Keywords: morphosyntax, morphological variation, analogical leveling, American English, British English
Published in RUNG: 04.03.2024; Views: 415; Downloads: 2
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4.
English L2 in Italy : the role of the teacher in acquiring a second language
Greta Mazzaggio, 2016, unpublished conference contribution

Keywords: English, L2, language acquisition
Published in RUNG: 23.09.2021; Views: 1747; Downloads: 0
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5.
L'uso dell'inglese L2 e la correzione degli errori in due lezioni alla scuola media : laurea in lingue e letterature straniere
Greta Mazzaggio, 2012, undergraduate thesis

Abstract: In our globalized and multi-cultural society, communicating between different nationalities becomes more and more important. Language remains a paramount aspect of cultural dialogue and English as lingua franca is the undisputed medium of communication, taught everywhere at an early age. In Italy English is taught since elementary school, sometimes even in kindergarten, when children’s linguistic abilities are stronger; however, teachers usually fail to make the most out of such abilities, as their lessons are primarily in Italian and the use of English is limited to some words or expressions targeted by exercises. With such an input, the children’s progress is likely to be limited. My experiment attempts to assess the interaction student-teacher in terms of use of L2 in class by means of a comparative analysis of two middle-school lessons taught by the same teacher to different age groups. Moreover, teacher’s correction techniques will be assessed in the light of frameworks established by scholars in this field, where the positive value of errors in the development of children interlanguage emerges with clarity. Since feedback is an essential part of education, special attention was paid to the teacher’s behavior in dealing with student’s mistakes. Two entire lessons were recorded and transcribed, counting the numbers of words and turns uttered respectively by students and the teacher. When collected and analyzed, such data exhibited both similarities and differences between classes. On the teacher’s side, both lessons revealed that she adopts a rather conservative style of teaching, with limited interaction. As a result, the lessons are to be considered teacher-oriented, for the distribution of turns and the amount of words exchanged; conducted along the textbook’s lines, they offer very limited room for creative language production. Moreover, the teacher’s tendency to steadily correct the students, with the only exception of pronunciation errors, impairs student’s communicative fluency at large. However, a certain progress may be observed between the 1st and 3rd class in both the increased command of English and the number of errors, decreased by almost 50%. In both cases, though, the production of English sentences is creative only for a minimal part, as English is often read and lessons are mostly based on the correction of homework and written exercises. In conclusion, the experiment offers data that confirm several assumptions of contemporary linguistics, particularly in the field of Second Language Acquisition and Error Analysis.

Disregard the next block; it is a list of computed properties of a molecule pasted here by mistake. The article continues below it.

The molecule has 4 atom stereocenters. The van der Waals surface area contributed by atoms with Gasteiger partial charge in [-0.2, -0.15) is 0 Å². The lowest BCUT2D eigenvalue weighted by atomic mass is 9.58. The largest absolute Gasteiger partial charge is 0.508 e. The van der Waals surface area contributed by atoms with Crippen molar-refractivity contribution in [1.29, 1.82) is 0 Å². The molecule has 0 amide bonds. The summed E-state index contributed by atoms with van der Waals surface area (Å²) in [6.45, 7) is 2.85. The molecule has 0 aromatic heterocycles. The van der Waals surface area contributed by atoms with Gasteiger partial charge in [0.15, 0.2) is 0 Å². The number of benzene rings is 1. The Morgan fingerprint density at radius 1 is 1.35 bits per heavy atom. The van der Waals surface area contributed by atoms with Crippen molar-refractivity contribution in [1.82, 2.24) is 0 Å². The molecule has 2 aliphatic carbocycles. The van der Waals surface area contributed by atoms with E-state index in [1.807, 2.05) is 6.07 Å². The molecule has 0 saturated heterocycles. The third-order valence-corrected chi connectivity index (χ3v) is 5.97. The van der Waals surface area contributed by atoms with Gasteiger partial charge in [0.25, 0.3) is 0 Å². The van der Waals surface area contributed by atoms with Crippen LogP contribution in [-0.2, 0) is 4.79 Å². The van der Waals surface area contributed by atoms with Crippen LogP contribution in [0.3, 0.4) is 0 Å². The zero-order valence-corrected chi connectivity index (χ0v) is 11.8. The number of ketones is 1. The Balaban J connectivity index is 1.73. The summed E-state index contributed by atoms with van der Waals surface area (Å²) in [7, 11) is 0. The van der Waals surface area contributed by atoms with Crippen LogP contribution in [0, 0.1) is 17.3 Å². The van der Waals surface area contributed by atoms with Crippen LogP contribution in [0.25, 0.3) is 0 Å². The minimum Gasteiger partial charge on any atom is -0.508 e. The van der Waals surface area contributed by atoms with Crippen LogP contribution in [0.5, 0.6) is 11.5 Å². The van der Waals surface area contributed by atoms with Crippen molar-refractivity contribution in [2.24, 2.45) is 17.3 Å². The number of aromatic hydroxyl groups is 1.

Keywords: Second Language Acquisition, Error Analysis, Italian, English as L2
Published in RUNG: 22.09.2021; Views: 2010; Downloads: 0
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6.
Uso dell'inglese L2 e correzione degli errori : corpus di due lezioni alla scuola secondaria di primo grado
Greta Mazzaggio, 2016, original scientific article